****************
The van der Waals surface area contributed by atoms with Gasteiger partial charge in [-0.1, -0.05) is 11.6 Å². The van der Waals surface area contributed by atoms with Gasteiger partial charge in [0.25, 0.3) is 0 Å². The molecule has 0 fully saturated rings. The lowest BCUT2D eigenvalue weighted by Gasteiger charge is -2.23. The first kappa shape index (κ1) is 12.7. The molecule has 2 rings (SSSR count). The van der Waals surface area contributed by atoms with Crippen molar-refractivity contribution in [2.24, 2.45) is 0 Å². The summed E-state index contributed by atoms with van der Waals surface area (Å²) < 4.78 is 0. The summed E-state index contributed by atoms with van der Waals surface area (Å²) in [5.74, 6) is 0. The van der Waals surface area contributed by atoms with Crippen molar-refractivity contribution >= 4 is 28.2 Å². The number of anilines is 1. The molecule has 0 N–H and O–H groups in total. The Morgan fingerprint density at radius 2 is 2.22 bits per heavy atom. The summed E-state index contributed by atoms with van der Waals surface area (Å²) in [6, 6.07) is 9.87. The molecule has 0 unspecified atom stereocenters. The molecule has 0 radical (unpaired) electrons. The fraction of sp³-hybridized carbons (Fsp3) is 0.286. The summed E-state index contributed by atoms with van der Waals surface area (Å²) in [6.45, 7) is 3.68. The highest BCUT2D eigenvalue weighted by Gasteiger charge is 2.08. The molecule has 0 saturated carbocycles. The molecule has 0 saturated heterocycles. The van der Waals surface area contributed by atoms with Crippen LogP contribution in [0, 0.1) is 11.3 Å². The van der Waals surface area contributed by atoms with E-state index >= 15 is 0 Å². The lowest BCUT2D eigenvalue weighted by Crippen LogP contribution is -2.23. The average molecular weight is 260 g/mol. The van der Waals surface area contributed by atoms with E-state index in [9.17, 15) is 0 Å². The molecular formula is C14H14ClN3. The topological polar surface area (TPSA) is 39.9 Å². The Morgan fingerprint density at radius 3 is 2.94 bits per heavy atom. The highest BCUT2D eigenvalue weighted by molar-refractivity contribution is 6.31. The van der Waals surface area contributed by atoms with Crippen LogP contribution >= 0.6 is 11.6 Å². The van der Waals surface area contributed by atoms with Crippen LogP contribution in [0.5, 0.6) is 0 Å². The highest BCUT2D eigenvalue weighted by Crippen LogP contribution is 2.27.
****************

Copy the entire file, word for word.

The van der Waals surface area contributed by atoms with Gasteiger partial charge in [-0.1, -0.05) is 11.6 Å². The van der Waals surface area contributed by atoms with Gasteiger partial charge in [0.25, 0.3) is 0 Å². The molecule has 0 fully saturated rings. The lowest BCUT2D eigenvalue weighted by Gasteiger charge is -2.23. The first kappa shape index (κ1) is 12.7. The molecule has 2 rings (SSSR count). The van der Waals surface area contributed by atoms with Crippen molar-refractivity contribution in [2.24, 2.45) is 0 Å². The summed E-state index contributed by atoms with van der Waals surface area (Å²) < 4.78 is 0. The summed E-state index contributed by atoms with van der Waals surface area (Å²) in [5.74, 6) is 0. The van der Waals surface area contributed by atoms with Crippen molar-refractivity contribution >= 4 is 28.2 Å². The number of anilines is 1. The molecule has 0 N–H and O–H groups in total. The Morgan fingerprint density at radius 2 is 2.22 bits per heavy atom. The summed E-state index contributed by atoms with van der Waals surface area (Å²) in [6, 6.07) is 9.87. The molecule has 0 unspecified atom stereocenters. The molecule has 0 radical (unpaired) electrons. The fraction of sp³-hybridized carbons (Fsp3) is 0.286. The summed E-state index contributed by atoms with van der Waals surface area (Å²) in [6.45, 7) is 3.68. The highest BCUT2D eigenvalue weighted by Gasteiger charge is 2.08. The molecule has 0 saturated carbocycles. The molecule has 0 saturated heterocycles. The van der Waals surface area contributed by atoms with Crippen LogP contribution in [0, 0.1) is 11.3 Å². The van der Waals surface area contributed by atoms with E-state index >= 15 is 0 Å². The lowest BCUT2D eigenvalue weighted by Crippen LogP contribution is -2.23. The average molecular weight is 260 g/mol. The van der Waals surface area contributed by atoms with E-state index in [9.17, 15) is 0 Å². The molecular formula is C14H14ClN3. The topological polar surface area (TPSA) is 39.9 Å². The Morgan fingerprint density at radius 3 is 2.94 bits per heavy atom. The highest BCUT2D eigenvalue weighted by molar-refractivity contribution is 6.31. The van der Waals surface area contributed by atoms with Crippen LogP contribution >= 0.6 is 11.6 Å². The van der Waals surface area contributed by atoms with Crippen LogP contribution in [0.5, 0.6) is 0 Å². The highest BCUT2D eigenvalue weighted by Crippen LogP contribution is 2.27.